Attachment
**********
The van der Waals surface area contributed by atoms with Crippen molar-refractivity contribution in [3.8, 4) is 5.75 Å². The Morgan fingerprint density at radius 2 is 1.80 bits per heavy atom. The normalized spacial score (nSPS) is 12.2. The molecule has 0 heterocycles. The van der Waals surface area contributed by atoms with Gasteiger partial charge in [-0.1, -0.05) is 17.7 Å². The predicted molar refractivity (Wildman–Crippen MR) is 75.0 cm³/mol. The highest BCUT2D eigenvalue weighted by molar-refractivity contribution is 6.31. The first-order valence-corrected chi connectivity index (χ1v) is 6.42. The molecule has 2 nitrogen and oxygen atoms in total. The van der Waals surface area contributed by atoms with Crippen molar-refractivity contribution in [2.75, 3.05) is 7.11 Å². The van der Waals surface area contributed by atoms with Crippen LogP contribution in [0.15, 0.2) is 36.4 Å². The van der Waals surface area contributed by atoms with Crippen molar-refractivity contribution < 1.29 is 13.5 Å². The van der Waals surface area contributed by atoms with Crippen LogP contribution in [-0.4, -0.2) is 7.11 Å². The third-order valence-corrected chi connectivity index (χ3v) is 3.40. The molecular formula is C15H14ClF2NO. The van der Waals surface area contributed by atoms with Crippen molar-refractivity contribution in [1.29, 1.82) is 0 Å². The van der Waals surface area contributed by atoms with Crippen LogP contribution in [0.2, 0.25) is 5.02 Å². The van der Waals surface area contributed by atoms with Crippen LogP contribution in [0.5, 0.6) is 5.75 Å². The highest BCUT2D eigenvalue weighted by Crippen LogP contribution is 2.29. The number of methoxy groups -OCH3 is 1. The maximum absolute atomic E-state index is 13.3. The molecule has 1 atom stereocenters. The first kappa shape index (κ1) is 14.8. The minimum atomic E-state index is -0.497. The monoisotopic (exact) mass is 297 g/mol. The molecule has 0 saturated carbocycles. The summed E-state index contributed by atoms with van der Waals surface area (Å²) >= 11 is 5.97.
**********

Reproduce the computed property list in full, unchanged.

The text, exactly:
The van der Waals surface area contributed by atoms with Crippen molar-refractivity contribution in [3.8, 4) is 5.75 Å². The Morgan fingerprint density at radius 2 is 1.80 bits per heavy atom. The normalized spacial score (nSPS) is 12.2. The molecule has 0 heterocycles. The van der Waals surface area contributed by atoms with Gasteiger partial charge in [-0.1, -0.05) is 17.7 Å². The predicted molar refractivity (Wildman–Crippen MR) is 75.0 cm³/mol. The highest BCUT2D eigenvalue weighted by molar-refractivity contribution is 6.31. The first-order valence-corrected chi connectivity index (χ1v) is 6.42. The molecule has 2 nitrogen and oxygen atoms in total. The van der Waals surface area contributed by atoms with Crippen molar-refractivity contribution in [2.75, 3.05) is 7.11 Å². The van der Waals surface area contributed by atoms with Crippen LogP contribution in [0.15, 0.2) is 36.4 Å². The van der Waals surface area contributed by atoms with Crippen molar-refractivity contribution < 1.29 is 13.5 Å². The van der Waals surface area contributed by atoms with Crippen LogP contribution in [-0.4, -0.2) is 7.11 Å². The third-order valence-corrected chi connectivity index (χ3v) is 3.40. The molecular formula is C15H14ClF2NO. The van der Waals surface area contributed by atoms with Crippen molar-refractivity contribution in [1.29, 1.82) is 0 Å². The van der Waals surface area contributed by atoms with Crippen LogP contribution in [0.2, 0.25) is 5.02 Å². The van der Waals surface area contributed by atoms with Crippen LogP contribution in [0.5, 0.6) is 5.75 Å². The highest BCUT2D eigenvalue weighted by Crippen LogP contribution is 2.29. The number of methoxy groups -OCH3 is 1. The maximum absolute atomic E-state index is 13.3. The molecule has 1 atom stereocenters. The first kappa shape index (κ1) is 14.8. The minimum atomic E-state index is -0.497. The monoisotopic (exact) mass is 297 g/mol. The molecule has 0 saturated carbocycles. The summed E-state index contributed by atoms with van der Waals surface area (Å²) >= 11 is 5.97.